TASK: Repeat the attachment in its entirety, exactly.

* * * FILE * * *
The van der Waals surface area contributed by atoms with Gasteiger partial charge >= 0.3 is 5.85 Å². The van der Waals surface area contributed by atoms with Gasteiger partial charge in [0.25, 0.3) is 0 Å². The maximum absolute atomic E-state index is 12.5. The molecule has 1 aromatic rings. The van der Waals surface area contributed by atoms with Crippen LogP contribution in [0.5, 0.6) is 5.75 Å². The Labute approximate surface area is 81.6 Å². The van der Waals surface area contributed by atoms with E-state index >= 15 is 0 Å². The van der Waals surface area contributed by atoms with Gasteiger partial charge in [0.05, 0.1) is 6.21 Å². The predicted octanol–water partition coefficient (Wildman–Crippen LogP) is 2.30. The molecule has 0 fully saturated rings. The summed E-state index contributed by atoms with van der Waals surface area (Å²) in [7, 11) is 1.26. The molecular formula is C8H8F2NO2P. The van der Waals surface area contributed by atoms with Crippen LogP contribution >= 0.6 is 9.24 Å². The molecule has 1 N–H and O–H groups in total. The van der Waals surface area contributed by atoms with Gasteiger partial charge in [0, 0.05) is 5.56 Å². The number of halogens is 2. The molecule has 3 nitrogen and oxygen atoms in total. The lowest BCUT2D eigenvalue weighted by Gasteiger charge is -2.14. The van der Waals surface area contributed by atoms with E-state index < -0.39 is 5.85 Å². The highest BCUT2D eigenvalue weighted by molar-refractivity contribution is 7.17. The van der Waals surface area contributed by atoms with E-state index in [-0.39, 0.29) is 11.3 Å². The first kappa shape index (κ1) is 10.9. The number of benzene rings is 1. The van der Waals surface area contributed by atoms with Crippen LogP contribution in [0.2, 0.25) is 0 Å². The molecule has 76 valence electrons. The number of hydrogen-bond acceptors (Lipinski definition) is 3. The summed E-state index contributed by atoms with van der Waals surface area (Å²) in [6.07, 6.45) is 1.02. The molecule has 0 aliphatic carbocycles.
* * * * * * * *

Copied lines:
The van der Waals surface area contributed by atoms with Gasteiger partial charge >= 0.3 is 5.85 Å². The van der Waals surface area contributed by atoms with Gasteiger partial charge in [0.25, 0.3) is 0 Å². The maximum absolute atomic E-state index is 12.5. The molecule has 1 aromatic rings. The van der Waals surface area contributed by atoms with Crippen LogP contribution in [0.5, 0.6) is 5.75 Å². The Labute approximate surface area is 81.6 Å². The van der Waals surface area contributed by atoms with E-state index >= 15 is 0 Å². The van der Waals surface area contributed by atoms with Gasteiger partial charge in [0.05, 0.1) is 6.21 Å². The predicted octanol–water partition coefficient (Wildman–Crippen LogP) is 2.30. The molecule has 0 fully saturated rings. The summed E-state index contributed by atoms with van der Waals surface area (Å²) in [7, 11) is 1.26. The molecular formula is C8H8F2NO2P. The van der Waals surface area contributed by atoms with Crippen LogP contribution >= 0.6 is 9.24 Å². The molecule has 1 N–H and O–H groups in total. The van der Waals surface area contributed by atoms with Gasteiger partial charge in [0, 0.05) is 5.56 Å². The number of halogens is 2. The molecule has 3 nitrogen and oxygen atoms in total. The lowest BCUT2D eigenvalue weighted by Gasteiger charge is -2.14. The van der Waals surface area contributed by atoms with E-state index < -0.39 is 5.85 Å². The highest BCUT2D eigenvalue weighted by molar-refractivity contribution is 7.17. The van der Waals surface area contributed by atoms with E-state index in [-0.39, 0.29) is 11.3 Å². The first kappa shape index (κ1) is 10.9. The number of benzene rings is 1. The van der Waals surface area contributed by atoms with Crippen LogP contribution in [0.2, 0.25) is 0 Å². The molecule has 76 valence electrons. The number of hydrogen-bond acceptors (Lipinski definition) is 3. The summed E-state index contributed by atoms with van der Waals surface area (Å²) in [6.07, 6.45) is 1.02. The molecule has 0 aliphatic carbocycles.